LIST OF BOOKS REVIEWED IN THIS ISSUE
Peter J. Leithart, Defending Constantine: The Twilight of an Empire and the Dawn of Christendom (Bob Rea, Lincoln Christian University)
Keith A. Francis and William Gibson, eds., The Oxford Handbook of the British Sermon 16891901 (Rob O'Lynn, Kentucky Christian University)
Walter D. Ray, Tasting Heaven on Earth: Worship in Sixth-Century Constantinople (Josh Kugler, Cincinnati Christian University)
Joseph F. Kelly, History and Heresy: How Historical Forces Can Create Doctrinal Conflicts (K. C. Richardson, Hope International University)
Everett Ferguson, The Early Church and Today, vol. 1, Ministry, Initiation, and Worship (Shaun C. Brown, Bristol, Tennessee)
Robin M. Jensen, Baptismal Imagery in Early Christianity: Ritual, Visual, and Theological Dimensions (Karen M. Lindsay, Northwest Christian University)
Paul Harvey, Through the Storm, through the Night: A History of African American Christianity (Wes Crawford, Tyler, Texas)
Paul M. Blowers, Drama of the Divine Economy: Creator and Creation in Early Christian Theology and Piety (Stephen Lawson, Saint Louis University)
Suzanne Heschel, The Aryan Jesus: Christian Theologians and the Bible in Nazi Germany (David Adams, Harding University)
Thomas R. Schreiner, The King in His Beauty: A Biblical Theoloty of the Old and New Testaments (J. David Stark, Faulkner University)
Miguel A. de la Torre and Albert Hernandez, The Quest for the Historical Satan (David Russell Mosley, University of Nottingham)
Alister E. McGrath, Mere Apologetics: How to Help Seekers & Skeptics Find Faith (Andrew Ramey, Pekin, Illinois)
Jurgen Moltmann, Ethics of Hope (Robert C. Kurka, Lincoln Christian Seminary)
Gary Holloway and John York, Unfinished Reconciliation: Justice, Racism, and Churches of Christ (L. Thomas Smith, Jr., Johnson University)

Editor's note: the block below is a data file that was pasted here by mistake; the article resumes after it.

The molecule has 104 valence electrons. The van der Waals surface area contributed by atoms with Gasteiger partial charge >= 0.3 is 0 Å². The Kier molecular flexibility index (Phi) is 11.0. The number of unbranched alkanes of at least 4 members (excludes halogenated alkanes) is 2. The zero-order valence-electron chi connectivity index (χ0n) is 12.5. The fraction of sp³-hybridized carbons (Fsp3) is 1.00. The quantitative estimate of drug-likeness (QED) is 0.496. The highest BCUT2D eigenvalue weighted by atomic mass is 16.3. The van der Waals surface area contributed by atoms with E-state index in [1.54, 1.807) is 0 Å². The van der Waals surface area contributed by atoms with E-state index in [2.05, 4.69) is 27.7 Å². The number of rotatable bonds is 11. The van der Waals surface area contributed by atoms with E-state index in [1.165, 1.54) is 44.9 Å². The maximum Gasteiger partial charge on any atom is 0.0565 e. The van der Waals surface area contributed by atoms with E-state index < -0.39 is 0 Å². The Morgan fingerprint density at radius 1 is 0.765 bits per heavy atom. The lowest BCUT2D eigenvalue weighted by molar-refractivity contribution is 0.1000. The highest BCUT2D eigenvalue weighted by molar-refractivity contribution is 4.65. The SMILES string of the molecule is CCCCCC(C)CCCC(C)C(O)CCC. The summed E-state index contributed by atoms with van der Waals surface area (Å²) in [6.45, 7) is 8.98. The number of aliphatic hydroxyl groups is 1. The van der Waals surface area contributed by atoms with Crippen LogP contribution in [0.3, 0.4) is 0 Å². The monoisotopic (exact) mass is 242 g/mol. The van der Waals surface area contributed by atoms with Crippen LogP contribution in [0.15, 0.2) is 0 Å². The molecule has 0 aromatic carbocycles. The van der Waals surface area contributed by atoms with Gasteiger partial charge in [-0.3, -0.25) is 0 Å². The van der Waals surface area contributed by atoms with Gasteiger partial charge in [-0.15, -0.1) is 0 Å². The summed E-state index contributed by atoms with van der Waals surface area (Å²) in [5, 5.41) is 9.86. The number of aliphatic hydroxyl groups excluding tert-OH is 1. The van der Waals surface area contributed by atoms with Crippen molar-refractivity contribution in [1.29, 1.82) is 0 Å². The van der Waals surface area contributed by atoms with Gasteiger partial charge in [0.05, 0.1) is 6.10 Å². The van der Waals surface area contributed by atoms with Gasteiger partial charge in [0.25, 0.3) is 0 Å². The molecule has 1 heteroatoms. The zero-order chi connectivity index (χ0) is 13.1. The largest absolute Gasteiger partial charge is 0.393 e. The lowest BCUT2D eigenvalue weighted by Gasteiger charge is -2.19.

Ian Paul and David Wenham, eds., Preaching the New Testament (Joseph C. Grana II, Hope International University)
Roland Hoksbergen, Serving God Globally: Finding Your Place in International Development (Monty Lynn, Abilene Christian University)
Nathan Faries, The "Inscrutably Chinese" Church: How Narratives and Nationalism Continue to Divide Christianity (Calvin (Wes) Harrison, Ohio Valley University)
David T. Bourgeois, Ministry in the Digital Age: Strategies and Best Practices for a Post-Website World (Rob O'Lynn, Kentucky Christian University)
Robert Kolb, Luther and the Stories of God: Biblical Narratives as a Foundation for Christian Living (Ross Knudsen, Boise Bible College)
C. Richard Wells and Ray Van Neste, eds., Forgotten Songs: Reclaiming the Psalms for Christian Worship (John C. Wakefield, Milligan College)
Dave Brunn, One Bible Many Versions: Are All Translations Created Equal? (Mark S. Krause, Nebraska Christian College)
Philip S. Esler, Sex, Wives, and Warriors: Reading Biblical Narrative with Its Ancient Audience (Jeff Miller, Milligan College)
Mark Chaves, American Religion: Contemporary Trends (Robin W. Underhill, University of Delaware)
Peter J. Leithart, Between Babel and Beast: America and Empires in Biblical Perspective (David Lertis Matson, Hope International University)